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Uncertain Future for the Walcourt

When the Walcourt Apartments first opened in 1928, the complex was the pride and joy of its developer, H.E. Mussen. The city was in the midst of an economic boom, and all across America it seemed as if good times were going to last forever. Mussen, a consulting engineer, took out a full page advertisement in The Oklahoman to boast of the meticulous attention spent on details. The building would feature the latest in “Kelvinator Electric Refrigeration,” Kohler plumbing fixtures and Murphy beds. He hired architect Joe Davis to create a building unlike anything else in the city.

“Have you noticed that no two angles of the Walcourt are similar?” Mussen wrote. “Doesn't its unique design, its very differentness fascinate you? To Joe Davis, architect, goes the credit. While Mr. Davis specializes on designing school buildings throughout the state, he condescended to work out my architectural plans and specifications…”

The Walcourt still captures the public’s attention – though it is far from the proud triumph of 1928. Decades of neglect have taken their toll on the building at NE 13 and Walnut Avenue.

A few weeks ago the building and an adjoining, less memorable wood frame home (both belonging to the same owner) ended upon the city’s dilapidation list. It’s a scary listing – one that could prompt demolition by the city. But sometimes, and maybe in this case, it’s the only case of tough love that might prompt something to be done. I’ve talked to numerous credible developers with experience in rehabilitating historic buildings who have sought to buy the property from its owner without any luck. A look at the building shows the time of sitting and doing nothing is over. If nothing is done soon, based on my years of observation of similar buildings, nature and neglect will make the Walcourt beyond saving (only a precious few like the Hotel Marion at NW 10 and Broadway get miracle reprieves).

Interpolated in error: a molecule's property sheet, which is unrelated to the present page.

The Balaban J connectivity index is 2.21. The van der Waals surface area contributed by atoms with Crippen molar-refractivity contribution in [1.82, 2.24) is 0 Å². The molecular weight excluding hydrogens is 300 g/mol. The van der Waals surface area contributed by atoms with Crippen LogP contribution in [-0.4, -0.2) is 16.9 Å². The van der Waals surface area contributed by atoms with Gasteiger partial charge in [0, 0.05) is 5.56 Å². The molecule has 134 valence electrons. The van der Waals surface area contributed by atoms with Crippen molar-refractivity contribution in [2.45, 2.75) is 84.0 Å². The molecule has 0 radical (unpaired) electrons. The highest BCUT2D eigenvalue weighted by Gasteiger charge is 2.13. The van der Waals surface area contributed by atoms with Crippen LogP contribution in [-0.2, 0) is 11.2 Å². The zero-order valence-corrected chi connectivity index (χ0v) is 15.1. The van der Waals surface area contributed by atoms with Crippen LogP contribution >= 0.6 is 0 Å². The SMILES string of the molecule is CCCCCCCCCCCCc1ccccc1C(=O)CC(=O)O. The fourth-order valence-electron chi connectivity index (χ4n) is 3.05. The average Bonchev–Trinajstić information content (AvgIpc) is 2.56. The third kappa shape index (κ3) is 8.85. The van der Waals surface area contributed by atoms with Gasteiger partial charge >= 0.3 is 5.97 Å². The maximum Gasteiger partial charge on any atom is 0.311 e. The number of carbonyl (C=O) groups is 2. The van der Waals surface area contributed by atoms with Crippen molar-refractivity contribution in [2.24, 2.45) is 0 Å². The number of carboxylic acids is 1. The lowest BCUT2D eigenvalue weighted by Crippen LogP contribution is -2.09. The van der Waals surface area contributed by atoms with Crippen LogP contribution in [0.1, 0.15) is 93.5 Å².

After the property was placed on the dilapidation list, I spoke to someone who seemed to be having some success in getting a purchase deal done. But all communication by the owner went silent. And then the bulldozer appeared.

The good news, if there is good news, is this bulldozer is not hired by the city. I am told this bulldozer was sent out by the owner to tear down the far less important one story home that also was in bad shape. And I’ve been reassured by the city’s neighborhood housing division is continuing to work with the owner on a resolution that won’t lead to demolition of the Walcourt.

Today’s rain doesn’t make me feel any less anxious – that building is flooding right now, mold will become an issue…. I really, really hope a resolution comes soon.

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Steve Lackmeyer

Steve Lackmeyer is a reporter, columnist and author who started his career at The Oklahoman in 1990. Since then, he has won numerous awards for his coverage, which included the 1995 bombing of the Alfred P. Murrah Federal Building, the city's... Read more ›